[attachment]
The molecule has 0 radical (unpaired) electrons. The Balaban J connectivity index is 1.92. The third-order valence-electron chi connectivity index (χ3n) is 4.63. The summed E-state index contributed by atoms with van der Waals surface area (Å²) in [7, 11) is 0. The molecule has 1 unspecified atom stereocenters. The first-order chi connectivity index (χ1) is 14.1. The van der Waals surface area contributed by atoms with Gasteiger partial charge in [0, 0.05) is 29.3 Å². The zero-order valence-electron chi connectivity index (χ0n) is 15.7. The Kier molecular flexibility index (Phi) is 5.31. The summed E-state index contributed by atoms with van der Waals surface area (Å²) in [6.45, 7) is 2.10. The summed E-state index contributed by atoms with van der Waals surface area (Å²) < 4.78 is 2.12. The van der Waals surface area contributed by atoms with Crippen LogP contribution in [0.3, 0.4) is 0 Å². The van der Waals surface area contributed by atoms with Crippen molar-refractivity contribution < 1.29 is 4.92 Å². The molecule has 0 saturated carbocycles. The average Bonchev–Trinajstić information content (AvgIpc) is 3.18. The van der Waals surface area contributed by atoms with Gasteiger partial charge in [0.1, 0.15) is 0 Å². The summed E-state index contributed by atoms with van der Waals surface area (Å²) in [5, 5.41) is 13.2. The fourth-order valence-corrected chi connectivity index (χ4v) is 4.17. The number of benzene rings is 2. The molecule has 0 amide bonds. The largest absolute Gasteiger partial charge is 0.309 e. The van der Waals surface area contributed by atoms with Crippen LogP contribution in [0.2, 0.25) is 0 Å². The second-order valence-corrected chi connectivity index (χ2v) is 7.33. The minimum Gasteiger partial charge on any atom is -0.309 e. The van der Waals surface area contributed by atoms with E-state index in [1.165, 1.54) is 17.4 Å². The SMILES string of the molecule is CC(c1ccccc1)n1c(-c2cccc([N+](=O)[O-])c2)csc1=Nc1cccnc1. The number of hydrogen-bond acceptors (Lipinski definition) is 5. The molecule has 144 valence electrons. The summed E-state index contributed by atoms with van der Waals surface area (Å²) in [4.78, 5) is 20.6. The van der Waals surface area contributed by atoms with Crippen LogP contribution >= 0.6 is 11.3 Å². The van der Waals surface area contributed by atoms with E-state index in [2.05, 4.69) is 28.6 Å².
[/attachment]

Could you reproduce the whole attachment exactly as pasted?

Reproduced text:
The molecule has 0 radical (unpaired) electrons. The Balaban J connectivity index is 1.92. The third-order valence-electron chi connectivity index (χ3n) is 4.63. The summed E-state index contributed by atoms with van der Waals surface area (Å²) in [7, 11) is 0. The molecule has 1 unspecified atom stereocenters. The first-order chi connectivity index (χ1) is 14.1. The van der Waals surface area contributed by atoms with Gasteiger partial charge in [0, 0.05) is 29.3 Å². The zero-order valence-electron chi connectivity index (χ0n) is 15.7. The Kier molecular flexibility index (Phi) is 5.31. The summed E-state index contributed by atoms with van der Waals surface area (Å²) in [6.45, 7) is 2.10. The summed E-state index contributed by atoms with van der Waals surface area (Å²) < 4.78 is 2.12. The van der Waals surface area contributed by atoms with Crippen LogP contribution in [0.3, 0.4) is 0 Å². The van der Waals surface area contributed by atoms with Crippen molar-refractivity contribution < 1.29 is 4.92 Å². The molecule has 0 saturated carbocycles. The average Bonchev–Trinajstić information content (AvgIpc) is 3.18. The van der Waals surface area contributed by atoms with Gasteiger partial charge in [0.1, 0.15) is 0 Å². The summed E-state index contributed by atoms with van der Waals surface area (Å²) in [5, 5.41) is 13.2. The fourth-order valence-corrected chi connectivity index (χ4v) is 4.17. The number of benzene rings is 2. The molecule has 0 amide bonds. The largest absolute Gasteiger partial charge is 0.309 e. The van der Waals surface area contributed by atoms with Crippen LogP contribution in [0.2, 0.25) is 0 Å². The second-order valence-corrected chi connectivity index (χ2v) is 7.33. The minimum Gasteiger partial charge on any atom is -0.309 e. The van der Waals surface area contributed by atoms with E-state index in [1.165, 1.54) is 17.4 Å². The SMILES string of the molecule is CC(c1ccccc1)n1c(-c2cccc([N+](=O)[O-])c2)csc1=Nc1cccnc1. The number of hydrogen-bond acceptors (Lipinski definition) is 5. The molecule has 144 valence electrons. The summed E-state index contributed by atoms with van der Waals surface area (Å²) in [4.78, 5) is 20.6. The van der Waals surface area contributed by atoms with Crippen LogP contribution >= 0.6 is 11.3 Å². The van der Waals surface area contributed by atoms with E-state index in [2.05, 4.69) is 28.6 Å².